Blind zero tolerance law needs fixing with common sense discretion
by Don McKee
September 27, 2013 01:12 AM | 1504 views | 1 1 comments | 43 43 recommendations | email to a friend | print
Don McKee
Don McKee
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Zero tolerance should not mean zero common sense and zero discretion on the part of school administrators. But it does, as two recent Cobb cases demonstrate.

More than three years ago, then-Gov. Sonny Perdue signed Senate Bill 299 that was supposed to curb abuse of zero tolerance discipline policies. Perdue said, “This is common sense legislation that gives local systems discretion in disciplining students. No child should be kicked out of school for accidentally bringing a fishing knife and upon discovering it, reporting it promptly to school officials.”

State Sen. Emanuel Jones (D-Decatur), sponsor of SB 299, asserted, “This legislation brings common sense to the all-or-nothing approach that school officials use to discipline kids under zero tolerance policies.” Jones pushed for the law after public outrage over a 14-year-old Morgan County student’s arrest for voluntarily turning in a fishing knife to his principal in 2009.

When SB 299 was signed in 2010, the state Senate news release said it would make “allowances for students who commit infractions without any intent to harm others. The legislation changes Georgia’s juvenile criminal code to make a first offense equal to a delinquent act, rather than a designated felony. Now, when a student commits an infraction, juvenile court judges can take the circumstances into account before automatically prosecuting them, giving the judges more discretion.”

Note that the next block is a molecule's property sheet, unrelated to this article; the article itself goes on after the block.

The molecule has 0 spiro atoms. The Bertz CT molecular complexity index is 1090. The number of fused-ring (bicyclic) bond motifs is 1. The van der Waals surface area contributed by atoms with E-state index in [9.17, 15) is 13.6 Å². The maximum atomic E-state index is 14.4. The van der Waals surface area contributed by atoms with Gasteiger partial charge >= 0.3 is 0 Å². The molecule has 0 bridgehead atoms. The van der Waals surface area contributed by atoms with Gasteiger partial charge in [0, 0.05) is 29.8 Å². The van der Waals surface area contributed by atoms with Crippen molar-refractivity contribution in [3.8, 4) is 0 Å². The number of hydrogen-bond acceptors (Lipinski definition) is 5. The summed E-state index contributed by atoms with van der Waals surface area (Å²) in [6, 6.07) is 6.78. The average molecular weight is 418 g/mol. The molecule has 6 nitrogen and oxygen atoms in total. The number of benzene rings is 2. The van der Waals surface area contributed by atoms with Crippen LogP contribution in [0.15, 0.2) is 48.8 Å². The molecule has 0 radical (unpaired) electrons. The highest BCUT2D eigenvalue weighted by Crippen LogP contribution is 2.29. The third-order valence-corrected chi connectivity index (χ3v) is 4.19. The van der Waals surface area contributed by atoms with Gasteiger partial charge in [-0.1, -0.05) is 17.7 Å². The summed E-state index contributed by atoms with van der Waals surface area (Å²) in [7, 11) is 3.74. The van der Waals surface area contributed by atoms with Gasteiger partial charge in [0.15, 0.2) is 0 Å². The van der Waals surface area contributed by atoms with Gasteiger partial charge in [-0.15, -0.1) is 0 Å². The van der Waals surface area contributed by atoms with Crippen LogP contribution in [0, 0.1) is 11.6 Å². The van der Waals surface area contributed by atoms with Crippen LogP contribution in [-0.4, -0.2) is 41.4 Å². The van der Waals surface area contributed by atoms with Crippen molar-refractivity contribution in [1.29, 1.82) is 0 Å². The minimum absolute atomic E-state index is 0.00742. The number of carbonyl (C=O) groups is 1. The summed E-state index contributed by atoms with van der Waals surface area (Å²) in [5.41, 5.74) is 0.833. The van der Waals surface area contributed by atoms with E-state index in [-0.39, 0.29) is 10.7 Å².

Unfortunately, the “common sense” legislation missed the mark insofar as affecting actions by school administrators. Two years after the law was enacted, an 8-year-old Newton County student accidentally took his unloaded pellet gun to school and immediately, voluntarily told his teacher. The principal and the police said he handled it right — but he was suspended for no less than 10 days. No common sense showed up in that case.

In the past two weeks, two Cobb high school students have been arrested and charged with felony offenses because knives were found in their parked cars on school grounds. Cody Chitwood, 17, a Lassiter High senior, made the mistake of leaving fishing tackle and knives in his car. Now he’s charged with carrying a weapon in a school safety zone. It’s the same story for Allatoona High student Andrew Williams, 18, who had a pocket knife in the console of his car. He was arrested, charged with a felony, suspended and faces possible expulsion from school.

If there is any common sense anywhere in these actions, will someone please enlighten me? These teens did not attack anyone or threaten anyone. They did not have any weapon on their persons. Their violation of the zero tolerance law apparently was unintentional, the very kind of situation SB 299 supposedly would fix.

It makes no sense for these young men to be branded with felony charges and criminal records, and for their families to have to hire lawyers to seek justice and hope for the best in court.

Georgia’s law must be amended to allow school authorities discretion to avoid automatic over-the-top, excessive punishment in cases of unintentional violations. That’s common sense. Blind zero tolerance is not.

dmckee9613@aol.com
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Mike Woodliff
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September 27, 2013
Zero Tolerance laws are akin to mandatory sentencing laws. If we do away with the wisdom of the courts and administrators, why have them at all? Just use computers. It's a joke and we should dispense with them with all due speed.
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